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2017 Word of the Year

preexist

or pre-exist

[pree-ig-zist] /ˌpri ɪgˈzɪst/
verb (used without object)
1.
to exist beforehand.
2.
to exist in a previous state.
verb (used with object)
3.
to exist prior to (something or someone else); precede:
primitive artifacts that preexisted sophisticated tools.
Origin of preexist
1590-1600
First recorded in 1590-1600; pre- + exist
Related forms
preexistence, noun
preexistent, adjective
Dictionary.com Unabridged
Based on the Random House Dictionary, © Random House, Inc. 2017.
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Examples from the Web for pre-existence
Historical Examples
  • Nothing is said of the pre-existence of ideas of justice, temperance, and the like.

    Meno Plato
  • The Platonic doctrine of reminiscence is then adduced as a confirmation of the pre-existence of the soul.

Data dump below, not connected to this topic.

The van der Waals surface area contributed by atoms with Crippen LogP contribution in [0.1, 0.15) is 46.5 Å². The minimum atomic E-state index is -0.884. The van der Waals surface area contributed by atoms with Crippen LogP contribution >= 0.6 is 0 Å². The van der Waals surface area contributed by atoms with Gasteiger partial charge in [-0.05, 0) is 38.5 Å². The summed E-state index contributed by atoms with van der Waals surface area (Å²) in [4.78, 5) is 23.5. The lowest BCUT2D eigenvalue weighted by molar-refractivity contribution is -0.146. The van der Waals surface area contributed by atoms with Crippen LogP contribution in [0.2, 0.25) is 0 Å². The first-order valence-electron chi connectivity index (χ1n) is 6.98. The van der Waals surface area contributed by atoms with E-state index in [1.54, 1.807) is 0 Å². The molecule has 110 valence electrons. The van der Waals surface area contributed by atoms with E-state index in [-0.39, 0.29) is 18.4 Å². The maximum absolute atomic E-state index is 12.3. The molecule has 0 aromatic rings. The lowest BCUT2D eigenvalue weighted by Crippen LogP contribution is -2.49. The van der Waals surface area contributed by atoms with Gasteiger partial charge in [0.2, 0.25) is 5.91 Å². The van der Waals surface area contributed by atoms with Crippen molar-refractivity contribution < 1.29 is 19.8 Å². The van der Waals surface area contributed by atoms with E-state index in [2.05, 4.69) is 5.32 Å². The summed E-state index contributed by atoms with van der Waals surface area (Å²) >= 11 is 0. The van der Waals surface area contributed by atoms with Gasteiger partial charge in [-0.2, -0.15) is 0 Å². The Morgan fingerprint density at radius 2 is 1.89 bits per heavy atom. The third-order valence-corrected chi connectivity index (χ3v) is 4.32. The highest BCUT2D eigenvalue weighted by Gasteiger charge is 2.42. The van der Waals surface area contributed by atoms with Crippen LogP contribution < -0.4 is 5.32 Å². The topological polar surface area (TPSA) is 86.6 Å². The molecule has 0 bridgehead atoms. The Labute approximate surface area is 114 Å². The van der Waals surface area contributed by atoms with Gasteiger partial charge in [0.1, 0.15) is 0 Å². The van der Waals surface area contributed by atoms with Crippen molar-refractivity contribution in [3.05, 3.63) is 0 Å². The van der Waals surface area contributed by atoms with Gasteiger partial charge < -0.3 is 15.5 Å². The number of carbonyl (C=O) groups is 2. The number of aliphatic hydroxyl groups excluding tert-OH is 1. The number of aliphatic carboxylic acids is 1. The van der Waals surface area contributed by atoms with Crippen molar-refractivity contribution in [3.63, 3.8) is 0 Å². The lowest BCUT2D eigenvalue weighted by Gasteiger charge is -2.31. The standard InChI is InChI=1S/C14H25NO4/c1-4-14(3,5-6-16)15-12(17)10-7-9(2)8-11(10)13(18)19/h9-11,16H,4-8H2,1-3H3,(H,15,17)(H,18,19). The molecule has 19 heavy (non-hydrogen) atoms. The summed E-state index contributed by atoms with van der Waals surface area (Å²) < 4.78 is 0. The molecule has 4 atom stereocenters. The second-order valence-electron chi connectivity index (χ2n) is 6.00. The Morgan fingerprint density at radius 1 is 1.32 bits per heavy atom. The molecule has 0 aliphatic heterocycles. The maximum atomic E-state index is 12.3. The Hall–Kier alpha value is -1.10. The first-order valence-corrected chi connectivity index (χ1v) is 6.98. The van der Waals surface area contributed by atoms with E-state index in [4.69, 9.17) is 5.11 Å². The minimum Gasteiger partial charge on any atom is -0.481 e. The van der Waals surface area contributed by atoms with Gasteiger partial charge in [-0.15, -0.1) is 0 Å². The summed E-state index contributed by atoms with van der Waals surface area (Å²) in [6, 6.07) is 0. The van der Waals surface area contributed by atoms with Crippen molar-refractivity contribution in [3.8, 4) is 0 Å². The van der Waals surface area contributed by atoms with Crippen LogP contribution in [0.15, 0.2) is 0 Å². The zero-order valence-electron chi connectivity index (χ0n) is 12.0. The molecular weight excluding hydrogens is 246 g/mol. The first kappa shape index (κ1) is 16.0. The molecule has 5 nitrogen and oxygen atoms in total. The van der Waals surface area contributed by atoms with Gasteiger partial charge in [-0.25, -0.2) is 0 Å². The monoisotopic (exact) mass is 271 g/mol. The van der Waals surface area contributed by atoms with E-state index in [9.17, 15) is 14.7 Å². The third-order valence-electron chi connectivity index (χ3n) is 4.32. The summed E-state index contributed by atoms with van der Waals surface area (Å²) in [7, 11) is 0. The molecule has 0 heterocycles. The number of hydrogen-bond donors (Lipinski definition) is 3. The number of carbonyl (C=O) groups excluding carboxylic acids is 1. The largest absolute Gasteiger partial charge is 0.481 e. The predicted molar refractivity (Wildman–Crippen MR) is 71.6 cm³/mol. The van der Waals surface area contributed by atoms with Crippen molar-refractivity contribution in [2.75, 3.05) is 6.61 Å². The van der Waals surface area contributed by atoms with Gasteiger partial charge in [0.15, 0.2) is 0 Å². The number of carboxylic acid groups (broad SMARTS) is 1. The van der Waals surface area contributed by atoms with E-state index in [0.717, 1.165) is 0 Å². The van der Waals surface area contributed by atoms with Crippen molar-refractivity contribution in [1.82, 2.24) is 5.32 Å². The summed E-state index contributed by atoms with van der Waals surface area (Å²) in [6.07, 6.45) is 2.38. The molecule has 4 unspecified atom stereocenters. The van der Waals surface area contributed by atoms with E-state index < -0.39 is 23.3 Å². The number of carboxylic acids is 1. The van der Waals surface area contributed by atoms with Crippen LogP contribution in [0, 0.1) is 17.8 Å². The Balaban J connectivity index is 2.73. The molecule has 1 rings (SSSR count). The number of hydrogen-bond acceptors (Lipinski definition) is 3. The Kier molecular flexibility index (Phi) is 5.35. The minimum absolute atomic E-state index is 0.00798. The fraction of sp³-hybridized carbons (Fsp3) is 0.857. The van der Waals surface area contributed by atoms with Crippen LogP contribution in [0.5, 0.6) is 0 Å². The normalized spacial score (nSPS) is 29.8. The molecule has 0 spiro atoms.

Phaedo Plato
  • The pre-existence of the soul stands or falls with the doctrine of ideas.

    Phaedo Plato
  • They do not go to the length of denying the pre-existence of ideas.

    Phaedo Plato
  • But the admission of the pre-existence of ideas, and therefore of the soul, is at variance with this.

    Phaedo Plato
  • Their central theme is the pre-existence and Perfectibility of the soul.

    The Life Radiant

    Lilian Whiting
  • I visit what I oft have visited in my dreams; or as in a state of pre-existence.

    Rookwood William Harrison Ainsworth
  • It appeals to the old Covenanter strain in me—like a voice of pre-existence.

    The March Family Trilogy, Complete William Dean Howells
  • Of course Paul believed in the pre-existence and in the Incarnation.

  • "Yes, a great while ago; in a state of pre-existence, in fact," he said.

    Indian Summer William D. Howells
Word Origin and History for pre-existence
n.

1650s, from pre- + existence.

Online Etymology Dictionary, © 2010 Douglas Harper
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